Anyway, I did go back the next day, and took the car to my mechanic. After having it for several hours, Dale called me back up and asked, “Is this car supposed to be Honda certified used? Because if so, there are some problems…” He found three things on the 150-point checklist that shouldn’t have been checked off – the battery, the brake pads, and the air filters. But he said that if those things got fixed, the car was very worth buying and would last us for years and years.
So, armed with a yellow piece of paper that said the dealership was trying to pull a fast one on us, I went to the dealer, with my dad to watch my back. I plunked the piece of paper down and said I’d love to buy the car, but these things had to be addressed first or no deal.
Our salesman scurried to the back room with the paper, and chaos ensued. Another salesman came out with him and seemed pretty ticked off – he made some pretty unkind comments about our mechanic, then dragged us downstairs so we could look at the car and see for ourselves that Dale was totally lying. I let my dad take the lead, since when it comes to cars, someone could point at a random part and inform me that it’s actually alien technology from Area 51 and I’d be able to do nothing but nod wisely in agreement.
So their mechanic pulled the front wheel off and pointed out the brake pad, saying that it looked fine. My dad asked for a ruler, since he wasn’t just going to take someone’s word for it. Which meant that they had to disassemble the brake and actually pull the pads out so they could measure them with a caliper… and the caliper said that the brake pads were only 4mm thick, which is quite a difference from the 7mm they claimed.
At this point, the sales guy that dragged us down there looked like he’d pooped in his drawers a little. Another mechanic tested the battery and said it was fine, but then I asked him to check the air filter since he was in the engine anyway. The filter was black, and his response was, “Yeah… that’s kind of dirty.”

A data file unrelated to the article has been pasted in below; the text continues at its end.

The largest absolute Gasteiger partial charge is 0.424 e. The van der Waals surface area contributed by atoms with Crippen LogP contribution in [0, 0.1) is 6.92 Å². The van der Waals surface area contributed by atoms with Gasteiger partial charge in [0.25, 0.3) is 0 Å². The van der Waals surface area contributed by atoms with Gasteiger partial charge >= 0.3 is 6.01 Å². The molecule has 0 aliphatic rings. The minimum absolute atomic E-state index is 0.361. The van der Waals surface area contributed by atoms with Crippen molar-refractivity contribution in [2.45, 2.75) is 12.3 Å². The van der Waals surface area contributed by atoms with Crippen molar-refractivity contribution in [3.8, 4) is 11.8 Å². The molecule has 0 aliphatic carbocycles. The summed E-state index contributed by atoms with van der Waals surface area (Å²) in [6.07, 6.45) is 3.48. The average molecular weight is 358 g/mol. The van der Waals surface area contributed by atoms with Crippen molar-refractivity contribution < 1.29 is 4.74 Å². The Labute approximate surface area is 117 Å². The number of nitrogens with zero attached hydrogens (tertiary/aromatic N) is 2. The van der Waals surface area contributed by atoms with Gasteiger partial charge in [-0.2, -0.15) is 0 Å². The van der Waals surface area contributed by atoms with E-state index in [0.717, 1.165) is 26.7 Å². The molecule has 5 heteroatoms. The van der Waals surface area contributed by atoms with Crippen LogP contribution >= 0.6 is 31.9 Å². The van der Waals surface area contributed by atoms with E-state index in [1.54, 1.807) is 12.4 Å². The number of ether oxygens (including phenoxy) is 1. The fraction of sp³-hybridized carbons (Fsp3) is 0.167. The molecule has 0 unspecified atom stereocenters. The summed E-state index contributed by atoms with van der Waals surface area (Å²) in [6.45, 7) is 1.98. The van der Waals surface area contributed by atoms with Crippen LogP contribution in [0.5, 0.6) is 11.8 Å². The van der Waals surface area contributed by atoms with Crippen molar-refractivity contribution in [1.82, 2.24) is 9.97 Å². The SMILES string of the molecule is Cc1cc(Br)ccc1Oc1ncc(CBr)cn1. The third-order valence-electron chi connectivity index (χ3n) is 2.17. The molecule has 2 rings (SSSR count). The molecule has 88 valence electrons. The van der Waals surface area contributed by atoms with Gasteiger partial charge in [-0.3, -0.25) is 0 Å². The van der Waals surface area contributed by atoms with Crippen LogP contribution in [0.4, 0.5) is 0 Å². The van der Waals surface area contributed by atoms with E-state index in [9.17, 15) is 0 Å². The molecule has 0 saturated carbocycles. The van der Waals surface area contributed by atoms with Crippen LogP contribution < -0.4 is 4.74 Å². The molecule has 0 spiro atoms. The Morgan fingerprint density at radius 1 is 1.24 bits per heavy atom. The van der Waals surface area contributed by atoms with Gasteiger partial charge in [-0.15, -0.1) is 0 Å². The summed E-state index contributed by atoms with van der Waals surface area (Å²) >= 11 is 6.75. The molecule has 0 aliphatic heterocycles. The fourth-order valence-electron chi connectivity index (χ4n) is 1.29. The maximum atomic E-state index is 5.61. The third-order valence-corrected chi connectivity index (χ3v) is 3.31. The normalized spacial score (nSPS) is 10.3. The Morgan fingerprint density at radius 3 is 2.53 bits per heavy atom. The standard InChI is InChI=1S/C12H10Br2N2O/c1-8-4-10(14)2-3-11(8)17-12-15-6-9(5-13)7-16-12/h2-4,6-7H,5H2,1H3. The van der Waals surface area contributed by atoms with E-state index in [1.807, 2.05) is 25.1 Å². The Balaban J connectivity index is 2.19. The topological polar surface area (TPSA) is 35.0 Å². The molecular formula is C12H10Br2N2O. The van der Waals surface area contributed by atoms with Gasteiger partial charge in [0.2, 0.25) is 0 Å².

Score one for my mechanic. Two, actually.
They shooed us back to the showroom then, and made a copy of the paper. The supervisor of the mechanics apparently wanted it so that he could go have a chat with his guys. Possibly with a sock full of pennies in hand, though that’s only speculation.
After that, it was just waiting and paperwork and more waiting and more waiting and then I pointed out they had to give me two master keys and a valet key, since that was required if the car was Honda certified too. And then more waiting while that got taken care of.
Despite the fact that I did little but sit in the showroom and feel intensely bored, I was stressed and exhausted by the end. It was like I put in eight hours of work at the damn dealership and then paid them a giant wad of cash at the end of it.
I hate shopping for cars. But look, it’s so shiny!
I think the moral of this story is, though, make sure your mechanic looks over a used car before you buy it. And don’t let them push you.